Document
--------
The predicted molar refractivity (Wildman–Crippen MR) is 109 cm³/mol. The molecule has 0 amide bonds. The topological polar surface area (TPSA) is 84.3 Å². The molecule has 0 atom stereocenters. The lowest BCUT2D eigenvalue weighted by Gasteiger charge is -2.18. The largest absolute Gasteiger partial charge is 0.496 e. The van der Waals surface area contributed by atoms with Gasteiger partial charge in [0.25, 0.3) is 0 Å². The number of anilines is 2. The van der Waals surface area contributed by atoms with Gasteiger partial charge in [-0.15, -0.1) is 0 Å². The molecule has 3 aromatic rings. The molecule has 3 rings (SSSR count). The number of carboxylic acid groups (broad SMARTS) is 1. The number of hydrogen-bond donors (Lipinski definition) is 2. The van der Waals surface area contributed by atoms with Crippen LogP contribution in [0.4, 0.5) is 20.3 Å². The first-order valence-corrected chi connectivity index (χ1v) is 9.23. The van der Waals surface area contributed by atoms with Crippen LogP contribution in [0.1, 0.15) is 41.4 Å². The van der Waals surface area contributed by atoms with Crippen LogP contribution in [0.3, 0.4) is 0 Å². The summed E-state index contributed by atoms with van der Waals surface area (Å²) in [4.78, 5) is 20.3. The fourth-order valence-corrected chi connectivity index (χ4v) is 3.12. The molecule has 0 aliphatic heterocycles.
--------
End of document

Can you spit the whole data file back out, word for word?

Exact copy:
The predicted molar refractivity (Wildman–Crippen MR) is 109 cm³/mol. The molecule has 0 amide bonds. The topological polar surface area (TPSA) is 84.3 Å². The molecule has 0 atom stereocenters. The lowest BCUT2D eigenvalue weighted by Gasteiger charge is -2.18. The largest absolute Gasteiger partial charge is 0.496 e. The van der Waals surface area contributed by atoms with Gasteiger partial charge in [0.25, 0.3) is 0 Å². The number of anilines is 2. The van der Waals surface area contributed by atoms with Gasteiger partial charge in [-0.15, -0.1) is 0 Å². The molecule has 3 aromatic rings. The molecule has 3 rings (SSSR count). The number of carboxylic acid groups (broad SMARTS) is 1. The number of hydrogen-bond donors (Lipinski definition) is 2. The van der Waals surface area contributed by atoms with Crippen LogP contribution in [0.4, 0.5) is 20.3 Å². The first-order valence-corrected chi connectivity index (χ1v) is 9.23. The van der Waals surface area contributed by atoms with Crippen LogP contribution in [0.1, 0.15) is 41.4 Å². The van der Waals surface area contributed by atoms with Crippen LogP contribution in [0.3, 0.4) is 0 Å². The summed E-state index contributed by atoms with van der Waals surface area (Å²) in [4.78, 5) is 20.3. The fourth-order valence-corrected chi connectivity index (χ4v) is 3.12. The molecule has 0 aliphatic heterocycles.